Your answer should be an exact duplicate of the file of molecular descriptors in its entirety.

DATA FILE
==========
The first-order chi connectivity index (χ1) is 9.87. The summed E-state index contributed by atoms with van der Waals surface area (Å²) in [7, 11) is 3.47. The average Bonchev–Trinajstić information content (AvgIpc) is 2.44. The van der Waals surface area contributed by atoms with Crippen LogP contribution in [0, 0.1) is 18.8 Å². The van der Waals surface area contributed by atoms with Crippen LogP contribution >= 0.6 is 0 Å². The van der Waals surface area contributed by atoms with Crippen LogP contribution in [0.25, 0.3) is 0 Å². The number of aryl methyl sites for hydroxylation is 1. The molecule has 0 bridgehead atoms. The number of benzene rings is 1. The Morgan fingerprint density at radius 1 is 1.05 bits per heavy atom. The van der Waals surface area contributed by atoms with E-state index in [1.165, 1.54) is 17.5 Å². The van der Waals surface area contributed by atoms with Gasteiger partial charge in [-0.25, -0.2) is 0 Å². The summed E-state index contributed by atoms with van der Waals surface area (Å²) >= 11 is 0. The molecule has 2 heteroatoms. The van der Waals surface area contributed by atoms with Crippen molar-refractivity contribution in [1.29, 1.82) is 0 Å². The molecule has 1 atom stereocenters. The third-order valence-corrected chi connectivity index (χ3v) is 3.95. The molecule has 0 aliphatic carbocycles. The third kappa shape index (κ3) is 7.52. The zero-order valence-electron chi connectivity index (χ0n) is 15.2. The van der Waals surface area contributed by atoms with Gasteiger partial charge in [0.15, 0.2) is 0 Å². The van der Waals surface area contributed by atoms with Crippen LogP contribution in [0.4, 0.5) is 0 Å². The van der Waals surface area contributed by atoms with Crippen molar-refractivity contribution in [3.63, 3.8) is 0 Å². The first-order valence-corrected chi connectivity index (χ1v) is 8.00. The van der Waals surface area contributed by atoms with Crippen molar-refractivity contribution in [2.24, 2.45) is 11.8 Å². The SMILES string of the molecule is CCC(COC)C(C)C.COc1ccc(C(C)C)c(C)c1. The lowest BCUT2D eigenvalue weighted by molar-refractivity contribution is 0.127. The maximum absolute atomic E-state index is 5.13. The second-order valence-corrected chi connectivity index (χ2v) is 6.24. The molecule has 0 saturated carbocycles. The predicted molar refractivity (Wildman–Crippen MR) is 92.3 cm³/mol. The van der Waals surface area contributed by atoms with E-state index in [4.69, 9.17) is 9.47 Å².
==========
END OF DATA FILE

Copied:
The first-order chi connectivity index (χ1) is 9.87. The summed E-state index contributed by atoms with van der Waals surface area (Å²) in [7, 11) is 3.47. The average Bonchev–Trinajstić information content (AvgIpc) is 2.44. The van der Waals surface area contributed by atoms with Crippen LogP contribution in [0, 0.1) is 18.8 Å². The van der Waals surface area contributed by atoms with Crippen LogP contribution >= 0.6 is 0 Å². The van der Waals surface area contributed by atoms with Crippen LogP contribution in [0.25, 0.3) is 0 Å². The number of aryl methyl sites for hydroxylation is 1. The molecule has 0 bridgehead atoms. The number of benzene rings is 1. The Morgan fingerprint density at radius 1 is 1.05 bits per heavy atom. The van der Waals surface area contributed by atoms with E-state index in [1.165, 1.54) is 17.5 Å². The van der Waals surface area contributed by atoms with Gasteiger partial charge in [-0.25, -0.2) is 0 Å². The summed E-state index contributed by atoms with van der Waals surface area (Å²) >= 11 is 0. The molecule has 2 heteroatoms. The van der Waals surface area contributed by atoms with Crippen molar-refractivity contribution in [1.29, 1.82) is 0 Å². The molecule has 1 atom stereocenters. The third-order valence-corrected chi connectivity index (χ3v) is 3.95. The molecule has 0 aliphatic carbocycles. The third kappa shape index (κ3) is 7.52. The zero-order valence-electron chi connectivity index (χ0n) is 15.2. The van der Waals surface area contributed by atoms with Gasteiger partial charge in [0.15, 0.2) is 0 Å². The van der Waals surface area contributed by atoms with Crippen LogP contribution in [0.4, 0.5) is 0 Å². The van der Waals surface area contributed by atoms with Crippen molar-refractivity contribution in [3.63, 3.8) is 0 Å². The first-order valence-corrected chi connectivity index (χ1v) is 8.00. The van der Waals surface area contributed by atoms with Crippen molar-refractivity contribution in [2.24, 2.45) is 11.8 Å². The SMILES string of the molecule is CCC(COC)C(C)C.COc1ccc(C(C)C)c(C)c1. The lowest BCUT2D eigenvalue weighted by molar-refractivity contribution is 0.127. The maximum absolute atomic E-state index is 5.13. The second-order valence-corrected chi connectivity index (χ2v) is 6.24. The molecule has 0 saturated carbocycles. The predicted molar refractivity (Wildman–Crippen MR) is 92.3 cm³/mol. The van der Waals surface area contributed by atoms with E-state index in [4.69, 9.17) is 9.47 Å².